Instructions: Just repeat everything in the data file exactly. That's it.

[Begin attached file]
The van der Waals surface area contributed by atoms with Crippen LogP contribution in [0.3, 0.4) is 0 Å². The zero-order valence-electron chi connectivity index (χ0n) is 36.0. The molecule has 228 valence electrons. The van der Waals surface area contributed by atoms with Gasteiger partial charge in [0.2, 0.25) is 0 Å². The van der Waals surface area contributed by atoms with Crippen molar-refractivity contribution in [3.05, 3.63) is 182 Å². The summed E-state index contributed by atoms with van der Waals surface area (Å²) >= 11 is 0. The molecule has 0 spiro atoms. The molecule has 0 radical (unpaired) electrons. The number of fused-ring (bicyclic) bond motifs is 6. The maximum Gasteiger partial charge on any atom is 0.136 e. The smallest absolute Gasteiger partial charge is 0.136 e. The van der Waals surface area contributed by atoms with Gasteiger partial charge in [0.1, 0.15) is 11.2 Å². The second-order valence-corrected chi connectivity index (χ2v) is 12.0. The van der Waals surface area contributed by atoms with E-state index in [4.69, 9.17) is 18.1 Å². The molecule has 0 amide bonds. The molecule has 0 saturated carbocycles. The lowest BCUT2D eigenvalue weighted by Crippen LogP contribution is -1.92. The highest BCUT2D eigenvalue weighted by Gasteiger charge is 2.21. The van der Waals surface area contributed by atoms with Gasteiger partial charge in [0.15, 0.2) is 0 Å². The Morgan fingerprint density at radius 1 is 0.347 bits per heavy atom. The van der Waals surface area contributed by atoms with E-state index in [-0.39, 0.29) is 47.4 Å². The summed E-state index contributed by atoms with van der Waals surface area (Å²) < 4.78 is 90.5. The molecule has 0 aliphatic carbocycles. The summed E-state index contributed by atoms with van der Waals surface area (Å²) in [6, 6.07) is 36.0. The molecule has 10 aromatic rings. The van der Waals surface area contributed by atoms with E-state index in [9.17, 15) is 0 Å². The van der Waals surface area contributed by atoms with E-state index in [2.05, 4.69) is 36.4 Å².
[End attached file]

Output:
The van der Waals surface area contributed by atoms with Crippen LogP contribution in [0.3, 0.4) is 0 Å². The zero-order valence-electron chi connectivity index (χ0n) is 36.0. The molecule has 228 valence electrons. The van der Waals surface area contributed by atoms with Gasteiger partial charge in [0.2, 0.25) is 0 Å². The van der Waals surface area contributed by atoms with Crippen molar-refractivity contribution in [3.05, 3.63) is 182 Å². The summed E-state index contributed by atoms with van der Waals surface area (Å²) >= 11 is 0. The molecule has 0 spiro atoms. The molecule has 0 radical (unpaired) electrons. The number of fused-ring (bicyclic) bond motifs is 6. The maximum Gasteiger partial charge on any atom is 0.136 e. The smallest absolute Gasteiger partial charge is 0.136 e. The van der Waals surface area contributed by atoms with Gasteiger partial charge in [0.1, 0.15) is 11.2 Å². The second-order valence-corrected chi connectivity index (χ2v) is 12.0. The van der Waals surface area contributed by atoms with E-state index in [4.69, 9.17) is 18.1 Å². The molecule has 0 amide bonds. The molecule has 0 saturated carbocycles. The lowest BCUT2D eigenvalue weighted by Crippen LogP contribution is -1.92. The highest BCUT2D eigenvalue weighted by Gasteiger charge is 2.21. The van der Waals surface area contributed by atoms with Gasteiger partial charge in [0.15, 0.2) is 0 Å². The Morgan fingerprint density at radius 1 is 0.347 bits per heavy atom. The van der Waals surface area contributed by atoms with E-state index in [-0.39, 0.29) is 47.4 Å². The summed E-state index contributed by atoms with van der Waals surface area (Å²) < 4.78 is 90.5. The molecule has 0 aliphatic carbocycles. The summed E-state index contributed by atoms with van der Waals surface area (Å²) in [6, 6.07) is 36.0. The molecule has 10 aromatic rings. The van der Waals surface area contributed by atoms with E-state index in [9.17, 15) is 0 Å². The van der Waals surface area contributed by atoms with E-state index in [2.05, 4.69) is 36.4 Å².